South Africa, another country of extreme wealth disparity, is hosting the football World Cup. Hoteliers in the country have reported an alarmingly low levels of uptake for hotel rooms. According to the Daily Telegraph: "Many spent thousands of pounds renovating their properties and are struggling to recoup the costs. Thomas Cook has already slashed travel prices by more than £1,000 after only half the expected 500,000 fans booked flights to see matches live."

The World Cup, the globe's most popular sporting event, is threatening to be an economic dud. What chance, therefore, does Delhi have with the Commonwealth Games? In the global economic downturn, Delhi has been persuaded to stage a cripplingly expensive party, and the guests might not even turn up.

Athletics: Greene goes flat out to boost Delhi hopes

EUROPEAN No 1 Dai Greene produced the pick of the performances on day one of the Welsh Athletics Championships and Commonwealth Games trials.

Greene’s was one of a number of strong displays by Wales’ leading prospects for the Commonwealth Games in October at the Cardiff International Stadium on Saturday.

Swansea Harriers 400m hurdle specialist Greene went in the 400m flat and easily qualified through the heats with a time of 48.23 seconds to go up against Commonwealth veteran and double silver medallist Matt Elias in the final.

Elias was forced to pull out after 200m of the final, leaving Greene to romp home well ahead of the field in a winning time of 46.38secs.

It was a good outing for Greene despite the strong headwind and useful preparation for a busy few months which includes the European Championships and Commonwealth Games.

“For years I’ve wanted to be No 1, so now I’ve achieved that spot in the UK and in Europe I don’t want to shy away from it,” he said.

“I wanted to go faster, but the weather conditions didn’t really allow for it.

“I’m pleased with my performance because the 400m flat is not an event I do very often.

“I’ve been coping with a couple of injuries and Welsh Athletics have been great and allowed me not to hurdle on Sunday.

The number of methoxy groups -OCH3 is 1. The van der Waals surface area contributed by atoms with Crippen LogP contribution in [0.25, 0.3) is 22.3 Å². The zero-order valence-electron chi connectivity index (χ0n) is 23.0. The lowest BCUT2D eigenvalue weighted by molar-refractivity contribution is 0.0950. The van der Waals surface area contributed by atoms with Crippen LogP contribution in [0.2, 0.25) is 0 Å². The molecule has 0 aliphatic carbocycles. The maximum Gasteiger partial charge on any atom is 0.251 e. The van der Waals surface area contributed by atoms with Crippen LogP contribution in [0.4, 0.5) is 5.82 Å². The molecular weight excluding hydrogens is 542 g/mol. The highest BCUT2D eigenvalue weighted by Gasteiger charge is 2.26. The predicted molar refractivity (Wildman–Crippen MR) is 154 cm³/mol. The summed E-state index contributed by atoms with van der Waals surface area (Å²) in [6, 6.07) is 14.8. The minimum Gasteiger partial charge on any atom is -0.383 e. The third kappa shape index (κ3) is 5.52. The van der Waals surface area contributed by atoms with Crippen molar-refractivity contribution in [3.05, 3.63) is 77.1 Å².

“With the European Team Championships, European Championships and then Commonwealth Games it’s going to be a busy few months – and I want to be peaking in October.”

Bridgend decathlete David Guest, who smashed the Welsh senior decathlon record last week, kept his sparkling form going with an impressive performance in the 110m hurdles.

The 18-year-old student claimed his first senior men’s title at the Combined Events Championship in Bedford the previous week and added a Welsh Championship title to his CV with a time of 14.86.

He said: “I was a little bit tired going into the race.

“I met up with my physio on Tuesday because my knee was a little bit dodgy after Bedford.

“But I had it well strapped and the physio gave me the all-clear.

“I’m still on a high from last weekend.

“I’m full of confidence and looking forward to competing.

“I enjoyed myself out there.

“It’s good preparation for the World Junior Championships in Canada next month.

“I know there will be some very strong competition, but I am looking forward to it.

“If I do my best, I should be within the medal places which will be great.”

Elsewhere on Saturday, Wrexham’s James Miles won a close men’s 1500m final ahead of Belgrave Harriers runner Steve Davies.

Swansea Harrier Amanda Jones took the women’s 1500m final and the 110m women’s hurdles crown went to Heather Jones of Carmarthen Harriers.

Javelin prospect Lee Doran threw 71.98m to take the men’s crown in front of Simon Bennett with 62.14m.